The summaries of each focus group were separately reviewed by two members of the research team (J. Y. C., L. F.) who identified any statement that had to do with a barrier or facilitator of mental health care. The larger research team then discussed the results of the initial review and reached consensus on the comprehensiveness of the review and whether there were differences between focus groups (Strauss and Corbin, 1990). The findings were then organized by what type of respondent(s) provided the statement(s); administrators (three of six participants) who also performed clinical duties were categorized with the administrator group. Lastly, the research team examined the summary transcripts for trauma-specific themes and exemplary quotes for the themes that were identified.


Clinicians included physicians and individuals in nursing sub-specialties (Table 1). Their mean age was 46 ± 10.75 years (range, >31 to 66 years); 50% had been in their current position for less than 2 years, and 32% had been in their current position for more than 5 years. Most (82%) of the clinicians indicated that they did not have adequate time to address either psychosocial or mental health issues with patients. Less than 5% indicated that they are “very comfortable” addressing trauma-related issues; in contrast, 27% and 18% rated themselves as “very comfortable” addressing psychosocial and general mental health issues, respectively (Fig. 1). In open-ended items, the trauma-related issues commonly observed included domestic violence (41%), physical/emotional abuse (27%), rape or sexual abuse (14%), and PTSD (9%).

Summary of clinician experiences with mental health issues.
Description of Clinicians

Barriers and Facilitators of Mental Health Care

The barriers and facilitators of mental health care in general that emerged from the four focus groups are summarized in Table 2 with selected examples described below. Few differences were found in the review of jurisdiction-specific clinician focus groups, other than language barriers in the system that treats many Spanish-speaking patients; thus, clinician themes were not further divided by jurisdiction. In general, the barriers described by informants mirror those found by other researchers who study access to mental health care (Cristofalo et al., 2009; Davis et al., 2008; Meredith et al., 2009). Prominent is the issue of “competing demands” because limited time is often cited by providers when managing mental health problems in primary care and because mental health problems are seen as too complex to manage (Klinkman, 1997). Providers describe barriers such as stigma about seeking care in mental health settings, over-reliance on psychotropic medication intervention rather than on psychotherapy, and patients who “bounce back” to primary care after being referred without resolution of problems. Administrators highlight financing barriers to providing mental health care, and clinicians are not sure how to code for their time if they provide mental health treatment. Clinics often end up narrowing the scope of mental health problems they treat or the number of visits offered.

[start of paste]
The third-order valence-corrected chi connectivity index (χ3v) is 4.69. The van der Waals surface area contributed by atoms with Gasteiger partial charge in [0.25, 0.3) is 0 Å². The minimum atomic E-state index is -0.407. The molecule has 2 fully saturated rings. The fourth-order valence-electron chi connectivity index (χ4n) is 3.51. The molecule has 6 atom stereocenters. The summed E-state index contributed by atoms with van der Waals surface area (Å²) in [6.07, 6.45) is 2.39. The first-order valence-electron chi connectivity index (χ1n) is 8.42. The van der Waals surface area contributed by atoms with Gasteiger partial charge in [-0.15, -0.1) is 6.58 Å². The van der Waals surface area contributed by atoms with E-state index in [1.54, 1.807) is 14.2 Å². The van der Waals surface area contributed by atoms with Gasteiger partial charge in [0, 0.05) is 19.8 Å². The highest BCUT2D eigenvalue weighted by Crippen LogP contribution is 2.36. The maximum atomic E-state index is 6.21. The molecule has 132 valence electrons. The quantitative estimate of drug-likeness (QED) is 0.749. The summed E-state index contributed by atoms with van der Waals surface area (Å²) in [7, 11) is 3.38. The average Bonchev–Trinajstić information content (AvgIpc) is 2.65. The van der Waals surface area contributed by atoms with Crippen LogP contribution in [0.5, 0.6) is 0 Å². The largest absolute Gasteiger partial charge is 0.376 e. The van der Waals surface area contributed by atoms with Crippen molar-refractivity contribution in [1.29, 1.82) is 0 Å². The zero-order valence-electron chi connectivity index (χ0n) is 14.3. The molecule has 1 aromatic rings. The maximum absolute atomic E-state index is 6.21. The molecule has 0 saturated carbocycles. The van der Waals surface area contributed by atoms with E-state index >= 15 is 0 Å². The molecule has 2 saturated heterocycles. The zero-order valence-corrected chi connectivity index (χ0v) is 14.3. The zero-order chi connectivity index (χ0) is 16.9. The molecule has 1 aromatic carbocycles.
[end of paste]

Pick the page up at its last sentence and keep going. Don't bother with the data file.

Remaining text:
Barriers and Facilitators of Mental Health Care

In contrast, a trusting relationship with the primary care provider is seen as a facilitator, a resource for exploring mental health problems. In addition, the “medical home” model of care supports on-site mental health care provision and therefore better access to care. Other facilitators mentioned included low staff turnover, which is consistent with the two previous points, recognition of how mental health problems affect functioning, and provider comfort with mental health issues.

Trauma-Specific Barriers

Certain themes were identified in the focus groups that had particular relevance to trauma. Because our interest is in developing trauma-specific intervention for primary care patients, we have highlighted these issues.

  1. The term trauma is more commonly associated with physical rather than emotional injury. This connotation can make trauma discussions confusing, especially when emotional trauma accompanies physical trauma.

    Trauma, I think, has a very unique meaning. I think people in general don’t necessarily associate it with a mental health issue. They think of it as something that’s like being blown up or something like that.

  2. Trauma is normalized and not considered to be a mental health problem. Patients with trauma histories may not perceive the consequences of the trauma as a reason to seek help.

    We all agree on the violence, but does the community though? Again, things that we see as violence or trauma, they may not see it that way and they certainly may not be willing to tell you about it.